9x19mm R&D


#1

I think this was on the old Forum but I’m not able to find it. Sorry if it’s a repeat. Could someone please cover the basics on the odd projectile profile and the R&D part in the headstamp?

Thanks,
Dave


#2

This cartridge was part of the Eglin Air Force Base pistol trials, held by the USAF, of some years ago. They not only looked at various pistols for the armed forces, but also explored why the 9mm cartridge had major deficiencies in basic accuracy and wound ballistics over the years, and ended up redesigning the bullet, and discovering that the twist in 9mm pistol barrels had been wrong for years for the normal weights of ammunition used and their bullet shapes. Interestingly, the bullet they finally came up with, and was refused outright (and stupidly) by the other armed services, including the Army, closely resembled a 9mm version of the Model 1892 Lebel 8mm Revolver cartridge’s projectile.

Sound weird? Remember, the French were way ahead of the game in bullet design and other ammunition considerations. The French Balle D was the first spitzer generally used, and the French came up with the first true MILITARY GRADE smokeless powder. Superior to previous commercial grades which could not meet most military specifrications.

Regarding the headstamp, I know the basic story, but I hope that Lew Curtis will chime in here and tell it to you. He is better equipped to tell the whole story of it. A clue - the R & D does NOT stand for “Research and Development” despite what anyone thinks now or thought at the time.

John Moss


#3

John is correct. The ammo for the AF pistol trials was the Agency contract stuff from the 1950s (headstamp 9 MM 45) made by Dominion. In the early 1980s, when you ordered 9mm M1 Ball from the DOD single manager for munitions (an army organization) that is what you got.

The Ammunition/Small Arms group in the AF Armament Lab at Eglin AFB was conducting the competition, and was disappointed with the accuracy. They used their computer programs they had developed to optimize the design of 20mm and up ammo on the 9mm and came up with two designs, a truncated and a blunt roundnose. Both were ordered from Federal and loaded by a company (G&S Munitions Inc, Hereford AZ) in the 9 MM 45 cases for the initial test firing. Federal used this work to introduce the truncated bullet as a target load in the early 1980s.

The AF decided to go with the blunt ogive RN bullet and wrote a contract with Olin for the ammo which is the cartridge illustrated.

I was assigned to Eglin at the time working the AIM-120 missile developement, and I knew the ammo guys pretty well (surprise-surprise). The senior guy, well known in the aircraft ammo community was Dale Davis, a civilian who had worked in the lab on guns and ammo for many years. The project manager was another civilian named Jack Robbins. I knew both pretty well, but most of my dealings were with Jack. During this period I provided them with lots of samples of 9mmP from all sorts of sources. Jack had them sectioned and mounted in clear plastic blocks. I’ve wondered what happened to these, probably is a box stored in the AF Armament Museum at Eglin or buried in a landfill somewhere on base.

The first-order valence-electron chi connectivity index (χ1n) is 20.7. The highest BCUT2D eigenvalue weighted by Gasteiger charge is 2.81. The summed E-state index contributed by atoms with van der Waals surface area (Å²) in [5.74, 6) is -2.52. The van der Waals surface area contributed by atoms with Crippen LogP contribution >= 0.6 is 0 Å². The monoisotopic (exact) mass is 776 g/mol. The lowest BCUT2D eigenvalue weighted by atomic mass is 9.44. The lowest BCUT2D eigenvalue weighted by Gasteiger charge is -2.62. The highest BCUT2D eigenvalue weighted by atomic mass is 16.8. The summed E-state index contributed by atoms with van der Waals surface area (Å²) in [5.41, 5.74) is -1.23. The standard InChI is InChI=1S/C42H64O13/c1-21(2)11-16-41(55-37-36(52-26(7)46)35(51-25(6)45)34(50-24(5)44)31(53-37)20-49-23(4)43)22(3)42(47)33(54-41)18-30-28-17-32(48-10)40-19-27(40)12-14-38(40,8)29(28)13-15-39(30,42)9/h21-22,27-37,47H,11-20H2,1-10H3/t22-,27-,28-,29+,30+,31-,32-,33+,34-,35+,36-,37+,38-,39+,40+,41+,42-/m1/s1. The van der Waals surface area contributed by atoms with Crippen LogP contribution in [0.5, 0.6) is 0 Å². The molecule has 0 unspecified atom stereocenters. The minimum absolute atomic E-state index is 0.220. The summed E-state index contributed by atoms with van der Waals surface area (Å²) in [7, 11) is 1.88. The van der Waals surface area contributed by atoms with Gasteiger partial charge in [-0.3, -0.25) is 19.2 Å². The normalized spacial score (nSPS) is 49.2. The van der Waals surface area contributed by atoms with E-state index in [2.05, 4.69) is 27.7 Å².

Anyway, I told Jack that the fee for all my free consulting was to call the cartridge the “9mm Light Experimental Cartridge” and have the headstamp of the first cases marked “9mm LEC” since my initials happen to be “LEC”.

When Jack got the Olin contract signed he came over to my office to give me a copy and was quick to turn to the last page which illustrated the headstamp to be applied. Of course it was the headstamp illustrated! He told me that he and Dale liked my idea of putting my initials on the headstamp, but had decided to improve it by putting their own initials “R&D” which stands for “Robbins & Davis”! As far as I know they never recorded the reason for the R&D, and if asked officially would have said “Research & Development”, but I never heard of them being asked the question.

Both Jack and Dale have been dead for years. There was a Part 2 to the story, and when someone asks about that headstamp, I will tell it.

Cheers, Lew


#4

John and Lew,

Thank you very much for the very detailed information. That’s a great “hands on” account and quite interesting to say the least! Of course Lew had to leave us with a teaser with the reference to a “Part 2” of the story. I’ll look forward to seeing that some day…

Thanks again, guys,
Dave


#5

Lew - Tell it!

John


#6

Yes Lew go ahead, I want to hear it and I’m sure the others do as well. Its a shame the design never caught on. I have often been surprised by the extremely pointed shape of the modern, predominantly commercial, 9mm bullet and like you say its deficiencies aren’t hard to predict. The British military version was a little blunter than most but not a lot. A wasted opportunity but a great story and thanks for that.

Just out of interest what rate of twist did they decide on? And what weight was the bullet?

When you recover a fired 9mm bullet its often very noticable how little of the length of the bullet has been engaged by the rifling. Presumably part of the R&D development was to increase that ratio? By eye, I would say they virtually doubled it.